# TOPICS: Diary of a Future President, Disney+, Gina Rodriguez, Ilana Peña, Tess Romero

      • Sex Education Season 2 is masterclass of writing and performance
        Source: The A.V. Club

        "Sex Education doesn’t just make its adult characters as horny as its teen characters; it rather boldly asserts that there are no real differences between teen and adult sexuality," says Kayla Kumari Upadhyaya. "It’s all the same sticky mess of feelings, fantasies, desires, self-loathing, passion, and hormones. Jean (Gillian Anderson) has been obsessing over her son Otis’ pubescence—and lacking boundaries along the way—but she too begins a major hormonal change in season two: perimenopause." Upadhyaya adds: "The wealth of stories season two tells in its eight hourlong episodes is overwhelmingly impressive. In most ensemble shows, there are a handful of characters whose arcs feel undercooked or who function more like plot devices in the stories of others instead of standing on their own. Sex Education doesn’t let that happen in its second season, even as it threads in new characters and goes deeper on some of the other characters who exist in season one but who we don’t really know until now...So many teen dramas challenge tropes like the Bad Girl, the Idiot Jock, the Bookish Nerd, the Bully, but none do so quite as incisively as Sex Education. The writing, brought to life with effusive and grounded performances, is impeccable on a character level but also in the way it weaves those characters’ stories together."

        ALSO:

        • Sex Education keeps setting aside teen and sex tropes: "Every performer is wonderful, not least because the script is wonderful, playing the sex for laughs and the search for intimacy as something serious, good and noble," says Lucy Mangan. "Not a single character is a cipher – even the smallest parts have a sketched backstory and some good gags. It’s all of a piece with the charm and generosity of spirit that suffuses the whole thing. Sex Education sets so many conventions cheerily but firmly aside that you feel like an entire forest of received wisdom is being clear-cut. Light floods in, new growth springs up. Such a sense of revelry and optimism abounds that you can feel it doing your heart and soul good as you watch. And all without missing a comic or emotional beat or deviating from its moral core, which urges us all to connect."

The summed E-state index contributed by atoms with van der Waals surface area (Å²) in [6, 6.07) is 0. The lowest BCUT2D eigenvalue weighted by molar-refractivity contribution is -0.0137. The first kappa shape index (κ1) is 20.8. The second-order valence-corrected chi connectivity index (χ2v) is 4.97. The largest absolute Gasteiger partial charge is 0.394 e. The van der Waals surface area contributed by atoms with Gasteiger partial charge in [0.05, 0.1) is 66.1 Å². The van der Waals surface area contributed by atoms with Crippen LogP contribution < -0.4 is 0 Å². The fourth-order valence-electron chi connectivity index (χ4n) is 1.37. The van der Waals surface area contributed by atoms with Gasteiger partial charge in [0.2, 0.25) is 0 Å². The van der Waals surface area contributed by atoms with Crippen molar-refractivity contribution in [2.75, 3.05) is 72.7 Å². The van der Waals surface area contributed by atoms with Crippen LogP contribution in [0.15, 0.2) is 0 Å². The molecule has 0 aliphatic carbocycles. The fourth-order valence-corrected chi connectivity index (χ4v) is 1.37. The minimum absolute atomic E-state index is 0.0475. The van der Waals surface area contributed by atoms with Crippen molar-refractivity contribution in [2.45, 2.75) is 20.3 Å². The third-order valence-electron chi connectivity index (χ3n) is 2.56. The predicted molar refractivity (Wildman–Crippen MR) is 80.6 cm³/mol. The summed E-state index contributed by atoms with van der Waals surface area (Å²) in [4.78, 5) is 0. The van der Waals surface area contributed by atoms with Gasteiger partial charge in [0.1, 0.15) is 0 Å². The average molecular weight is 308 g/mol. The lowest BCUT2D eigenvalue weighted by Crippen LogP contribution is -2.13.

• Season 2 is a clarion call for female rage: "All of its comedic escapades aside, this season’s most dramatic subplot slowly burns through the doe-eyed, easygoing Aimee (Aimee Lou Wood)," says Brooke Marine. "In the beginning of this season’s third episode, Aimee stands on the side of the town’s lush forest-green road, holding on to a birthday cake for Maeve. When the bus arrives and she boards, she is assaulted by a man who masturbates on her leg. By the time she delivers the cake to her best friend, Maeve tells the happy-go-lucky Aimee that she has to go to the police, which she brushes off in an attempt to forget it ever happened at all. As much as grown adults can enjoy Sex Education, it is in moments like these that one remembers who this show is really for—teens and young adults who, while mature in many ways, are still young and impressionable. Often praised for its stealth pedagogy, Sex Education pivots to teaching a more overt lesson about assault via Aimee’s season two storyline."
        • It feels like Season 2 is treading water to get to important revelations that won't resolve until Season 3
        • Asa Butterfield has done so many "wanking" scenes that it's become very normal

         

        # TOPICS: Sex Education, Netflix, Asa Butterfield

      • What makes Netflix's Cheer so addictive?
        Source: Vox